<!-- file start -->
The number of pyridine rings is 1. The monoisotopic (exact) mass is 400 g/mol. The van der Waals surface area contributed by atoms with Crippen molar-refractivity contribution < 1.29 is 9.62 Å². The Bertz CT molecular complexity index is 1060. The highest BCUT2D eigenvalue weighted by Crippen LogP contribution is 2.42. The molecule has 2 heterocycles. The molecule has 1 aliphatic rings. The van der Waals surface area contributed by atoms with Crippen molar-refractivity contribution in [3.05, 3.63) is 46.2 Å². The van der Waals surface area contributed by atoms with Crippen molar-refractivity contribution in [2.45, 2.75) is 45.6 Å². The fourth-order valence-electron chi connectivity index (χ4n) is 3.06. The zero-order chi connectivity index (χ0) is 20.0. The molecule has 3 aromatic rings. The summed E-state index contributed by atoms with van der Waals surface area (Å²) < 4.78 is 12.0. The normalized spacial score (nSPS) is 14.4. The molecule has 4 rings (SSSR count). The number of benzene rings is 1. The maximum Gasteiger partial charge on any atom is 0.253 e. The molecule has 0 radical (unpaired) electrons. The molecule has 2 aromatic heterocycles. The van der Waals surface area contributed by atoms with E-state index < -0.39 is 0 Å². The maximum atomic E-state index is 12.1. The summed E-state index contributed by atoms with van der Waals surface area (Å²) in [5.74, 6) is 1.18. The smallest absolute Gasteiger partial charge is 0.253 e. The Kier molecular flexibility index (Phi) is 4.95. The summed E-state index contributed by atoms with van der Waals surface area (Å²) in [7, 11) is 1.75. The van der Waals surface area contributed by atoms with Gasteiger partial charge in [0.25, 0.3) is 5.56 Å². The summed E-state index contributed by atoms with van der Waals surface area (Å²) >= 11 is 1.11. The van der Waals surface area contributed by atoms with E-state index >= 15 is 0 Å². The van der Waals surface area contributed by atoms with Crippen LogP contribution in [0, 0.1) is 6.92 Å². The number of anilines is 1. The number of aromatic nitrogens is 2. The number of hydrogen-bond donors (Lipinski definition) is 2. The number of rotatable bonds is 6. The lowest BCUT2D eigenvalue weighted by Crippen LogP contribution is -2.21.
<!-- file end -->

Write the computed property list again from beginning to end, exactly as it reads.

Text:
The number of pyridine rings is 1. The monoisotopic (exact) mass is 400 g/mol. The van der Waals surface area contributed by atoms with Crippen molar-refractivity contribution < 1.29 is 9.62 Å². The Bertz CT molecular complexity index is 1060. The highest BCUT2D eigenvalue weighted by Crippen LogP contribution is 2.42. The molecule has 2 heterocycles. The molecule has 1 aliphatic rings. The van der Waals surface area contributed by atoms with Crippen molar-refractivity contribution in [3.05, 3.63) is 46.2 Å². The van der Waals surface area contributed by atoms with Crippen molar-refractivity contribution in [2.45, 2.75) is 45.6 Å². The fourth-order valence-electron chi connectivity index (χ4n) is 3.06. The zero-order chi connectivity index (χ0) is 20.0. The molecule has 3 aromatic rings. The summed E-state index contributed by atoms with van der Waals surface area (Å²) < 4.78 is 12.0. The normalized spacial score (nSPS) is 14.4. The molecule has 4 rings (SSSR count). The number of benzene rings is 1. The maximum Gasteiger partial charge on any atom is 0.253 e. The molecule has 0 radical (unpaired) electrons. The molecule has 2 aromatic heterocycles. The van der Waals surface area contributed by atoms with E-state index < -0.39 is 0 Å². The maximum atomic E-state index is 12.1. The summed E-state index contributed by atoms with van der Waals surface area (Å²) in [5.74, 6) is 1.18. The smallest absolute Gasteiger partial charge is 0.253 e. The Kier molecular flexibility index (Phi) is 4.95. The summed E-state index contributed by atoms with van der Waals surface area (Å²) in [7, 11) is 1.75. The van der Waals surface area contributed by atoms with Gasteiger partial charge in [0.25, 0.3) is 5.56 Å². The summed E-state index contributed by atoms with van der Waals surface area (Å²) >= 11 is 1.11. The van der Waals surface area contributed by atoms with E-state index >= 15 is 0 Å². The van der Waals surface area contributed by atoms with Crippen LogP contribution in [0, 0.1) is 6.92 Å². The number of anilines is 1. The number of aromatic nitrogens is 2. The number of hydrogen-bond donors (Lipinski definition) is 2. The number of rotatable bonds is 6. The lowest BCUT2D eigenvalue weighted by Crippen LogP contribution is -2.21.